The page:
Your favorite concert is finally coming to town and for the last few hours a group of your best mates have been standing in line for tickets. Finally, you can see the box office window, and relief calms your anxiety. A blue car pulls up, the occupant gets out of the car and walks straight to the box office window, zipping in front of the next person. They purchase their tickets and leave, leaving everyone’s jaws open.
Back at the office, it is a normal day of troubleshooting client issues when your phone rings, it’s Elizabeth from the title company and her desktop printer is not working. She would like instant support from you, and even though you are already knee deep in another ticket you nicely stop and work on her issue.
Both stories have a lot in common, yet while many do not realize it, we allow the box office story to happen daily within our own companies. What do both stories have in common you may ask? When Elizabeth calls for instant support, she is the occupant of the blue car. You become the box office ticket official and allow the instant support to happen. You might think or say that the company that Elizabeth is from has purchased the highest agreement and should instantly get service, if that is the case then great for Elizabeth, however the rest of the patient (Box office ticket line patrons) ticket holders are still waiting.
You see, your average client puts in a ticket, just as they have been taught during their on-boarding and patiently waits for their issue to be resolved. Setting aside guaranteed SLA’s, Elizabeth jumped in front of all the available lines, making the rest of the current ticket holders to wait even more. Is this fair? Of course not, yet many of us do this daily, but not on purpose, it’s typically because we don’t know how to say no and or we have such a big heart we want to please everyone all the time, but in the end it really comes down to saying no… you need to wait your turn.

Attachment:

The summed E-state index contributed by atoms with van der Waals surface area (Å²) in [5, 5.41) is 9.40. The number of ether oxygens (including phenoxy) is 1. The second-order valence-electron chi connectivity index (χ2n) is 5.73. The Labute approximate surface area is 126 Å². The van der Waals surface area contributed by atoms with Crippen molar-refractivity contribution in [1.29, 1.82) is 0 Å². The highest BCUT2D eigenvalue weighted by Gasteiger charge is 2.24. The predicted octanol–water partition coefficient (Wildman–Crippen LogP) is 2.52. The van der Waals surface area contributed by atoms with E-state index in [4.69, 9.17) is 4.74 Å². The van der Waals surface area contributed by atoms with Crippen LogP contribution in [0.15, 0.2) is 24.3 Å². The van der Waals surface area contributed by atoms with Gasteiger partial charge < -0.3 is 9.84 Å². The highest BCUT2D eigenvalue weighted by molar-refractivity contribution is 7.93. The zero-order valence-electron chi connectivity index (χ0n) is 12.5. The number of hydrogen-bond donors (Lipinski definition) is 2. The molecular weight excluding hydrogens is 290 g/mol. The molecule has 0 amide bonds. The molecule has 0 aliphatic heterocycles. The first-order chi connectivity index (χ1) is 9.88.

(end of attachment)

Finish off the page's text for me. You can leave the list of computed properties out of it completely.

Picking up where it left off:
Support should not be fastest in front of others wins, it should be first in, first out. Even with agreement holders which are bound by an SLA, yes prioritizing is even more of a key whereas you should look at whom else is already in the system, with the timer counting. Performing instant service for Elizabeth might have been an extremely nice thing to do, it’s just that the rest of the story is that the network printer six foot was working which eliminated any instant emergency, it was just inconvenience for her to get up. Had Elizabeth had zero printers available and this was a make or break for a million dollar bid, that would of changed the priority level, however this was not the case and in the end another patient client waited yet longer to get their issue resolved.
But how can this really cost us you ask? It is proven that multi-tasking is not efficient and a big-time waste; trying to please everyone falls into the same realm. Eventually if you consistently only handle instant phone calls or email requests, your clients will either get upset and look for another provider or they will learn the trick. There is no way to simply manage these types of calls. In the fire department we call this a mutual aid request as we have run out of available resources to handle the current incidents. Stick to using a dispatch protocol, send all calls to the dispatcher. Your dispatcher is the heart of your service department as they know all and see all. They can decipher if someone is truly a priority (They have heard it all) and at any given moment they can tell you where your ticket load stands. Allowing a dispatcher to handle, schedule and adjust schedules will solve more issues than we can discuss in a simple blog. Should you not have a dispatching method in place, check out our white paper “Dispatch & Service Ticket Processing” guide available for download.
If you constantly have clients emailing you or your service staff members directly, take a look at Email reConnector. Email reConnector allows the perfect ticket creation from a simple forward of that direct email. Contact us for an exclusive discount offer too good to publicize!